More specifically, and with particular reference to the production of monoglycerides from fats and oils, the reaction between the homogenized mixture and the alcohol solution is accomplished in a reaction column packed preferably with glass helices and heated to from about 220 C. to about 250 C. A solution of an alcoholysis catalyst and glycerol is dropped into the column through a tube which extends a few inches below the top of the heated packing of helices. The mixture of triglycerides, glycerol and catalyst in proper ratios is homogenized process for the prep- 3,679,412 Patented F eh. 26, 1963 under pressure, preheated, and fed into the column in small drop-lets from a tube having a capillary tip extending several inches above the bottom of the column but below the packing of helices. After the column becomes filled, the product is overfiowed from the column through a tube connected to the column near the top thereof and above the packing. This product is dropped directly into a bed of an acid cation exchange resin which removes the catalyst from the reaction product. Excess glycerine, which may be recycled, is removed from the column through an outlet near the bottom thereof and below the tube admitting the homogenized mixture.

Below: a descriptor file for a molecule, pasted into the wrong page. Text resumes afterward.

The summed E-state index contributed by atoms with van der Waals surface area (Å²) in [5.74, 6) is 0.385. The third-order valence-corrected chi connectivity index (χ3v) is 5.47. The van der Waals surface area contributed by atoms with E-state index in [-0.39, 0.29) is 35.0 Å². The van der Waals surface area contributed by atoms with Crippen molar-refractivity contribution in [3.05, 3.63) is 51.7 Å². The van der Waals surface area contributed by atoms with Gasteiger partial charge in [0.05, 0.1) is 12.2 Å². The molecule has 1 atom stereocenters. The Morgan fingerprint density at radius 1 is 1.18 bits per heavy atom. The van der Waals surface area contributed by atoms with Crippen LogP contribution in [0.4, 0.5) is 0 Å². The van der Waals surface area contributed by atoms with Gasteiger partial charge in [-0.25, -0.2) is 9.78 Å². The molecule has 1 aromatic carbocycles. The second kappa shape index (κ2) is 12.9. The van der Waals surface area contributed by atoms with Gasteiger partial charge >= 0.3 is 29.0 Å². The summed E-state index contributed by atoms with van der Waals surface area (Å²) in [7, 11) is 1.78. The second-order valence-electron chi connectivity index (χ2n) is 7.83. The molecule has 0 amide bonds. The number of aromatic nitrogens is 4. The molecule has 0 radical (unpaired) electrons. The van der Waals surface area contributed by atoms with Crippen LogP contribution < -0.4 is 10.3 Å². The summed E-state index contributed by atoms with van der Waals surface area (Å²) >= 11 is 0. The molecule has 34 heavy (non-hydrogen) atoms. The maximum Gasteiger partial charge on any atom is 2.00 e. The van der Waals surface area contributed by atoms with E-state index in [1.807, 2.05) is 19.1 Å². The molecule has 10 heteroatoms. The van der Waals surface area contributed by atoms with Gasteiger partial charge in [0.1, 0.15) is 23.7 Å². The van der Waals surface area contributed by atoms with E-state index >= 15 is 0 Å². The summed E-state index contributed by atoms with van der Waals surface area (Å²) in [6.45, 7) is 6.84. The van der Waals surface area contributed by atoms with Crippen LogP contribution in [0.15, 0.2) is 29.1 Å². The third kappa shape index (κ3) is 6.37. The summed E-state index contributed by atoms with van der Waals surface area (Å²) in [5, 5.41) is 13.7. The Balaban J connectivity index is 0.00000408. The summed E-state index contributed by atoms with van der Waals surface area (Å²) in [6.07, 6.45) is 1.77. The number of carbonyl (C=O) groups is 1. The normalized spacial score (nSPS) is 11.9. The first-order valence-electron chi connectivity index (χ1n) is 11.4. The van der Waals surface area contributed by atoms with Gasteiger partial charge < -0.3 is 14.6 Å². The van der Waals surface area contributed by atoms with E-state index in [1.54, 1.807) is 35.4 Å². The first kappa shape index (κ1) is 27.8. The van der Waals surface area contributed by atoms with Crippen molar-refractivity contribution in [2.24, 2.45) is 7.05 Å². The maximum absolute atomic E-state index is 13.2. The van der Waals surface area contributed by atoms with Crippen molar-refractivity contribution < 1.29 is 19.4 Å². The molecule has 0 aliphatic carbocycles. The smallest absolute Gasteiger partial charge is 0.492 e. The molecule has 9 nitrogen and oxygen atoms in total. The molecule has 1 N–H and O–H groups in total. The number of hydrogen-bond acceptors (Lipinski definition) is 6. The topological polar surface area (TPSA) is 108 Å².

We have found that the preparation of monoglycerides under the above operating conditions results in yields superior to those available in batch processes and in ordinary continuous processes using the same ratios of ingredients and catalyst.

The triglycerides which may be treated by the process of this invention may be any triglyceride of vegetable, animal or marine origin or mixtures thereof. The fats may be hydrogenated or unhydrogenated. Suitable fats are cottonseed oil, soybean oil, fish oil, lard and tallow.